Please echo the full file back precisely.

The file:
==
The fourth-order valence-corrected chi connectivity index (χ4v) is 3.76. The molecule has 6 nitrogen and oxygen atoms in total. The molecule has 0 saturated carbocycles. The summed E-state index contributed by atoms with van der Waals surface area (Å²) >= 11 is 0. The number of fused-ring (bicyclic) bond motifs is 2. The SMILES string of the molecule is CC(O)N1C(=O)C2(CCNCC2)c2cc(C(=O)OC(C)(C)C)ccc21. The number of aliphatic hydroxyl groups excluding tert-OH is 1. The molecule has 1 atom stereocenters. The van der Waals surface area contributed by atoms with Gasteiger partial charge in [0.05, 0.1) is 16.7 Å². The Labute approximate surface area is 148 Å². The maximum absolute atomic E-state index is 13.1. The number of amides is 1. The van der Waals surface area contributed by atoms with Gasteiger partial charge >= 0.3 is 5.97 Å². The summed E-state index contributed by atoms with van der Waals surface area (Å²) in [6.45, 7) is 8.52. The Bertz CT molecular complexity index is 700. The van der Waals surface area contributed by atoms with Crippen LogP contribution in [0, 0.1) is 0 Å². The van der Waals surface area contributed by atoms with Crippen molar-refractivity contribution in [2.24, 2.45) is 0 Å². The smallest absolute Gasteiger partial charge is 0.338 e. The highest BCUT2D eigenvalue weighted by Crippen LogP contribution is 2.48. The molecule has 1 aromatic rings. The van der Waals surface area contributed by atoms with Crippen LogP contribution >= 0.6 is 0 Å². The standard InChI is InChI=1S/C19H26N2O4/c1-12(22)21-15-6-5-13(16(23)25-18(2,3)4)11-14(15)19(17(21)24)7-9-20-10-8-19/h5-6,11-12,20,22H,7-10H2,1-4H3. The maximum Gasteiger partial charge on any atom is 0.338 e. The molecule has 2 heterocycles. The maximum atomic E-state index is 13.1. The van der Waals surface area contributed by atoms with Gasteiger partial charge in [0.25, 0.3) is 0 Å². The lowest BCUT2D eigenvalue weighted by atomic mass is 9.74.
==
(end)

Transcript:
The fourth-order valence-corrected chi connectivity index (χ4v) is 3.76. The molecule has 6 nitrogen and oxygen atoms in total. The molecule has 0 saturated carbocycles. The summed E-state index contributed by atoms with van der Waals surface area (Å²) >= 11 is 0. The number of fused-ring (bicyclic) bond motifs is 2. The SMILES string of the molecule is CC(O)N1C(=O)C2(CCNCC2)c2cc(C(=O)OC(C)(C)C)ccc21. The number of aliphatic hydroxyl groups excluding tert-OH is 1. The molecule has 1 atom stereocenters. The van der Waals surface area contributed by atoms with Gasteiger partial charge in [0.05, 0.1) is 16.7 Å². The Labute approximate surface area is 148 Å². The maximum absolute atomic E-state index is 13.1. The number of amides is 1. The van der Waals surface area contributed by atoms with Gasteiger partial charge >= 0.3 is 5.97 Å². The summed E-state index contributed by atoms with van der Waals surface area (Å²) in [6.45, 7) is 8.52. The Bertz CT molecular complexity index is 700. The van der Waals surface area contributed by atoms with Crippen LogP contribution in [0, 0.1) is 0 Å². The van der Waals surface area contributed by atoms with Crippen molar-refractivity contribution in [2.24, 2.45) is 0 Å². The smallest absolute Gasteiger partial charge is 0.338 e. The highest BCUT2D eigenvalue weighted by Crippen LogP contribution is 2.48. The molecule has 1 aromatic rings. The van der Waals surface area contributed by atoms with Crippen LogP contribution >= 0.6 is 0 Å². The standard InChI is InChI=1S/C19H26N2O4/c1-12(22)21-15-6-5-13(16(23)25-18(2,3)4)11-14(15)19(17(21)24)7-9-20-10-8-19/h5-6,11-12,20,22H,7-10H2,1-4H3. The maximum Gasteiger partial charge on any atom is 0.338 e. The molecule has 2 heterocycles. The maximum atomic E-state index is 13.1. The van der Waals surface area contributed by atoms with Gasteiger partial charge in [0.25, 0.3) is 0 Å². The lowest BCUT2D eigenvalue weighted by atomic mass is 9.74.